Liam Payne has one chance to make a valid impression with his debut album ‘LP1’, and in the lead up to this release he continually had me cringing with lyrics that didn’t feel authentic and beats that felt so contradicting to the mood he was trying to set. So retrospectively the bar was set really low for how I was going to react to this record.
His heart was missing from the early material he released and it became a little noticeable which impacted the lack of chart and radio traction. His lead single ‘Strip That Down’ was the only song that had a successful moment of it’s own, but even then it was a questionable one which was purely driven from his post One Direction status.
Luckily for him the singles (Minus ‘Bedroom Floor’ and ‘For You’) don’t do the album complete justice. When you take away ‘Stack It Up’, ‘Polaroid’, ‘Familiar’ and ‘Get Low’, there are actually some really bold and experimental moments that are a lot smoother and less cringe, hidden beneath the surface. But there are also some plain awful songs too which will have you questioning how they even got on the album.
From the nostalgic tropical pop delivery of ‘Remember’ you will be instantly questioning why he didn’t release this as a lead single ahead of the album. With the reflective break up storyline, he questions “How do you know someone so well and then it changes? All of a sudden, you’re strangers” while the slick hook will then get stuck in your head.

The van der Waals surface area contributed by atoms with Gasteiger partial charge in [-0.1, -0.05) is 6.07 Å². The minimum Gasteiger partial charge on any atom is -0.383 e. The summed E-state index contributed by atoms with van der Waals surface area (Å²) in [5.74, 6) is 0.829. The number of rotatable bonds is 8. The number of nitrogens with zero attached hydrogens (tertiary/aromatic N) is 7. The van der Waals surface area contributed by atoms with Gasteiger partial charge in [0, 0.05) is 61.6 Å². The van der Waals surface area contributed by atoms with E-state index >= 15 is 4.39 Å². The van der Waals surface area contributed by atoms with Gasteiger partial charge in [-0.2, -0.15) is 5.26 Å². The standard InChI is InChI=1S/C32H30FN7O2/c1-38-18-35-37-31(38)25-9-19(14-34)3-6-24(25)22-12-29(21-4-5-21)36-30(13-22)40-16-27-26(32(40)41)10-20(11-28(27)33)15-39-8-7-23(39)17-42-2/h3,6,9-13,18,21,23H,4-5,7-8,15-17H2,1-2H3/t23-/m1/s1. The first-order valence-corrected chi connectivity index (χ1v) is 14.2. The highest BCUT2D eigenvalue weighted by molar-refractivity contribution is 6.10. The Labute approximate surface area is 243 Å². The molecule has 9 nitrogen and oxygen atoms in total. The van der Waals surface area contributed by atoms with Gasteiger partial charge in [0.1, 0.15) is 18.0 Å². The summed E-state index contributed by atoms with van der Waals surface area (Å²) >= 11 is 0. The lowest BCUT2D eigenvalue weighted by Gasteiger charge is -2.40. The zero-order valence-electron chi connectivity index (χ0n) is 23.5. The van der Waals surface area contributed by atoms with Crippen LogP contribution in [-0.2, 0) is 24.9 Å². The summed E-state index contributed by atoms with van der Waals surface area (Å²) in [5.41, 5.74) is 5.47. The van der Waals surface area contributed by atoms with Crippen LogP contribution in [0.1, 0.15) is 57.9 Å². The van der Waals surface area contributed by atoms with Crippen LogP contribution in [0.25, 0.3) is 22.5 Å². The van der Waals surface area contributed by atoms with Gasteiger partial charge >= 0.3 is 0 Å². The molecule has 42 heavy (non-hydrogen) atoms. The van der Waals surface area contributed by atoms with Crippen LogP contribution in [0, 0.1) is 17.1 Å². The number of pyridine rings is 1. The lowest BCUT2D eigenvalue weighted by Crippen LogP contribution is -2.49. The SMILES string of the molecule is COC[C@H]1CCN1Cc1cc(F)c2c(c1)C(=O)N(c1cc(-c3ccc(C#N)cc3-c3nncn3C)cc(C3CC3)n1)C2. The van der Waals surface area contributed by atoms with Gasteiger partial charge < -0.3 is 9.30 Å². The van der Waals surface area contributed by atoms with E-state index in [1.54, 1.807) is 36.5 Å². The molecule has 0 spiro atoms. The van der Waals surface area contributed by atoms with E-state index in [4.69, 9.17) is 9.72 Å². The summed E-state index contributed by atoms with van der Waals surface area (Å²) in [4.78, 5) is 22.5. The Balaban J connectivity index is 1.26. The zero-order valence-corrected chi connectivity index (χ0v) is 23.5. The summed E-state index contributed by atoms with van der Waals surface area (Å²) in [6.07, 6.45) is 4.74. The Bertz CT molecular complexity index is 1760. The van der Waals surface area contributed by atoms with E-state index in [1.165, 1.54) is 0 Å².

From there he gets a little more experimental in the dance elements of ‘Tell your Friends’ and adds a thicker hip-hop beat on the instant favourite ‘Heart Meet Break’.
Along with this bold experimentation are some songs that just don’t work. From the forgettable ‘Say It All’, ‘Rude Hours’, ‘Live Forever’ and ‘Weekend’ to the try-hard Chris Brown reminiscent ‘Hips Don’t Lie’, he loses his self identify. ‘Both Ways’ is a sexually spiced song that I think he will regret releasing in the future.
There’s so much going on within some of these tracks that identifying who he is as an artist becomes a bit of a struggle.
‘LP1’ is a record that is very hit and miss and sadly there are more misses than hits, but that comes down to the positioning of who he is as an artist. He’s ultimately under sold himself and the are potential he has.
He has the fanbase, he has the voice and he has the sex appeal of a young Justin Timberlake, and now he just needs to flaunt it and be more himself in a genuine way.
There are real glimpses of who he is but he’s just got to hone his craft in a stronger way.